The artistic and geographical journeys of Piet Mondrian are chronicled in an exhibition at Tate Liverpool
The first gallery at Tate Liverpool’s exhibition Mondrian and his Studios perfectly conveys the blankness I struggle with in Mondrian’s abstract art – the lines and blocks of colour that could be so meaningful but pared back offer neither beauty, nor suggestion. But get to know Piet Mondrian through his place and his studios, those lines start to take on new meaning.
Taken around the corner into the more intimate spaces of the show, you are introduced to Mondrian’s Paris Studio, first through the photographs of Paul Delbo, which were published in the late 1920s. The historic clothing, if not the historic tints, take you back to that time when Mondrian was exploring his art and becoming known in Paris and beyond for his New Plastic painting. And, say the curators, the studio and the photographs were used as a tool by Mondrian to counter the interpretation of his work as the end of painting. They showed his art moving off canvas and out into the world.
To step from this imagined 1920s into the mocked-up studio is to inhabit the two worlds of the historic and the avant garde. There is the pipe on the side and the wire framed spectacles, but the black and white and the blocks of primary colours pasted onto the walls, and the furniture, feel very fresh. In fact, records – including letters from other artists – suggest that these arrangements were ever changing. Set alongside the mullions of the large studio windows, you almost picture a composition emerging. This was the room in which Mondrian lived, worked and entertained, but also a composition in itself, argue the curators.
When he first lived in the studio at 26 Rue du Départ, in 1912 and then again for 15 years from 1921, Mondrian was completing works like Scaffold: Study for a Tableau III and Church Façade 6. In these you can perceive the frames of city life, the verticals of scaffold, the line of a window, the suggestion of an ecclesiastical arch. Yet it was as if, from that Paris studio, Mondrian turned inward from the views out onto city life and started to paint the internal forms of his studio, curated and controlled by him with rules that only he would fully understand – though now they make him an artist for experts and connoisseurs to decode as his abstract lines themselves become more abstract, shifting to the edge of frames as he moves first to north London, avoiding the encroaching war in Europe, and then on to New York.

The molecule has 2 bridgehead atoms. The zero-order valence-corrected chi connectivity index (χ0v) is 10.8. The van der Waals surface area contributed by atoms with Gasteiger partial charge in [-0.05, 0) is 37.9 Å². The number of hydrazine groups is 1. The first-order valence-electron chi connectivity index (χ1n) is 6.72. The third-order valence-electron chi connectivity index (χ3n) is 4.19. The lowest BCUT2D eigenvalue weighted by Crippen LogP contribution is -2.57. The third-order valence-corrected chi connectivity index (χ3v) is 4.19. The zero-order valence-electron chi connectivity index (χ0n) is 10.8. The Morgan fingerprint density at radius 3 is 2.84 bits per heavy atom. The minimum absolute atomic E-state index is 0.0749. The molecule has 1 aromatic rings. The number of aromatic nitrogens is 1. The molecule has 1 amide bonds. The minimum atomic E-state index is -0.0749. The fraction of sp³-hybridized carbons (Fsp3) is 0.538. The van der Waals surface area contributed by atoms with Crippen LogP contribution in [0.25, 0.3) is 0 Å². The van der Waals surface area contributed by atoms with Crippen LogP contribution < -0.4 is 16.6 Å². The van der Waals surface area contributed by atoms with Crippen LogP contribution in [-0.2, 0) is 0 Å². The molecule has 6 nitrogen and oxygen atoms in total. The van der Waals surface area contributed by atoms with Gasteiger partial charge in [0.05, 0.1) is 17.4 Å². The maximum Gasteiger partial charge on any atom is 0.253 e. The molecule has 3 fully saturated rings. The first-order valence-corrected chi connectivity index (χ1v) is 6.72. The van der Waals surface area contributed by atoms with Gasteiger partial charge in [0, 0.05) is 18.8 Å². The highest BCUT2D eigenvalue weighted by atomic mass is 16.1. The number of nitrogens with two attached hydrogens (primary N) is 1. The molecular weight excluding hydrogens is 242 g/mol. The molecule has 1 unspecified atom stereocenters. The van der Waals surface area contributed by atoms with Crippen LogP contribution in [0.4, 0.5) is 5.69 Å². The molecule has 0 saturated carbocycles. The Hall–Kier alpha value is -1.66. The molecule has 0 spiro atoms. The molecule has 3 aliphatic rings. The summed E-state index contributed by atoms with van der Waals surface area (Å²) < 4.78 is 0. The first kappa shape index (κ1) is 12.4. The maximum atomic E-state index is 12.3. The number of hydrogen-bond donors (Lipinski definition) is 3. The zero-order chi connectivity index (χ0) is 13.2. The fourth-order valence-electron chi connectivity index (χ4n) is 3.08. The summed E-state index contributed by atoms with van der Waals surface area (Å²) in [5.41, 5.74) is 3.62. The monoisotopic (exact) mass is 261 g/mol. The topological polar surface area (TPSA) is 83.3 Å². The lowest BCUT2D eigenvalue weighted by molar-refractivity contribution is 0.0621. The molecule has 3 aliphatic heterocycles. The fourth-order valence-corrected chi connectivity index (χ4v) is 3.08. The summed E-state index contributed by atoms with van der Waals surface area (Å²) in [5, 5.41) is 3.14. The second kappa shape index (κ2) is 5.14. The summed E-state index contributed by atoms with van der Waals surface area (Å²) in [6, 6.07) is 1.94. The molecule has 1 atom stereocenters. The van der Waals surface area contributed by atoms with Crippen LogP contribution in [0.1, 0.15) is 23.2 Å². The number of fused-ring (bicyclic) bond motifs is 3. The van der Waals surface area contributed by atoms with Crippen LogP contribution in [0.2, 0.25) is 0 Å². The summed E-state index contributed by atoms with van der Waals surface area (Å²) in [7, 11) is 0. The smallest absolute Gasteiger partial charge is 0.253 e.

The short sojourn in London’s Belsize Park, as the Blitz took hold, is represented by a rather uncomfortable looking visualisation. But as Mondrian leaves for New York from Liverpool on the Samaria, and in the early years of the upheavel of his last years, his letters to artists back in England give a more vivid picture of his life. If his great American cheerleader Harry Holtzman is to be believed, these years took on great colour. Here Mondrian started the exuberant Victory Boogie Woogie. After his death, which left this unfinished, Holtzman preserved some of the studio panels that absorbed so much of Mondrian’s artist energy and filmed the studio in colour, which you can see here.
Despite the ranging geography and views out of the gallery to the Mersey and the Pier Head where Mondrian would have embarked for America, this is a very internalised exhibition – the life of the artist in small studios. Seeing the lines of Mondrian’s neo plasticism as bars to a cage or a shortsighted inability to focus beyond the window itself might seem fanciful in art history terms. But leaving the exhibition, this is the sad sense and confined sensation that stays with you.
Until 5 October 2014